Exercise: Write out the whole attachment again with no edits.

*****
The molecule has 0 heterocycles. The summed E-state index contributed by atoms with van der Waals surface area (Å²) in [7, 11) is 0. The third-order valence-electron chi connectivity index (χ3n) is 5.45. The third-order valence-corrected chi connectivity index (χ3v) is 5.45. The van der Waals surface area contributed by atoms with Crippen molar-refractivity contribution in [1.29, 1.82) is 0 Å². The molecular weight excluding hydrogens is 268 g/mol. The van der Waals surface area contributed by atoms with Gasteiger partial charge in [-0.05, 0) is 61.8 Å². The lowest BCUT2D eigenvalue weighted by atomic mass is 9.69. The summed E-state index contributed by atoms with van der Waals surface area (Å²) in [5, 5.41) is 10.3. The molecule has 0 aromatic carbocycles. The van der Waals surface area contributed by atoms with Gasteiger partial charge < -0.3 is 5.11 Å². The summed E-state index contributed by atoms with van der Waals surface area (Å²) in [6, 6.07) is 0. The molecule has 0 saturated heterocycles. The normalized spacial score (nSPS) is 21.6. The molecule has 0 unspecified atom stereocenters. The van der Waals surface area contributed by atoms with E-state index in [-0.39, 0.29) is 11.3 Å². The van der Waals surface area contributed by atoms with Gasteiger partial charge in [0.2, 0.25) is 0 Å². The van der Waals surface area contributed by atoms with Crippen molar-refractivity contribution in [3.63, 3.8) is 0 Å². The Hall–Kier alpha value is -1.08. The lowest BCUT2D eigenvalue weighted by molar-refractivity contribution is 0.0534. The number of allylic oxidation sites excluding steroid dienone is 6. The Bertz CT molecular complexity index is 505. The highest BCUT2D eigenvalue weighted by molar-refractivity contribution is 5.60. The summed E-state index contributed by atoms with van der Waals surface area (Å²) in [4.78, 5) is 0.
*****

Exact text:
The molecule has 0 heterocycles. The summed E-state index contributed by atoms with van der Waals surface area (Å²) in [7, 11) is 0. The third-order valence-electron chi connectivity index (χ3n) is 5.45. The third-order valence-corrected chi connectivity index (χ3v) is 5.45. The van der Waals surface area contributed by atoms with Crippen molar-refractivity contribution in [1.29, 1.82) is 0 Å². The molecular weight excluding hydrogens is 268 g/mol. The van der Waals surface area contributed by atoms with Gasteiger partial charge in [-0.05, 0) is 61.8 Å². The lowest BCUT2D eigenvalue weighted by atomic mass is 9.69. The summed E-state index contributed by atoms with van der Waals surface area (Å²) in [5, 5.41) is 10.3. The molecule has 0 aromatic carbocycles. The van der Waals surface area contributed by atoms with Gasteiger partial charge < -0.3 is 5.11 Å². The summed E-state index contributed by atoms with van der Waals surface area (Å²) in [6, 6.07) is 0. The molecule has 0 saturated heterocycles. The normalized spacial score (nSPS) is 21.6. The molecule has 0 unspecified atom stereocenters. The van der Waals surface area contributed by atoms with E-state index in [-0.39, 0.29) is 11.3 Å². The van der Waals surface area contributed by atoms with Gasteiger partial charge in [0.2, 0.25) is 0 Å². The van der Waals surface area contributed by atoms with Crippen molar-refractivity contribution in [3.63, 3.8) is 0 Å². The Hall–Kier alpha value is -1.08. The lowest BCUT2D eigenvalue weighted by molar-refractivity contribution is 0.0534. The number of allylic oxidation sites excluding steroid dienone is 6. The Bertz CT molecular complexity index is 505. The highest BCUT2D eigenvalue weighted by molar-refractivity contribution is 5.60. The summed E-state index contributed by atoms with van der Waals surface area (Å²) in [4.78, 5) is 0.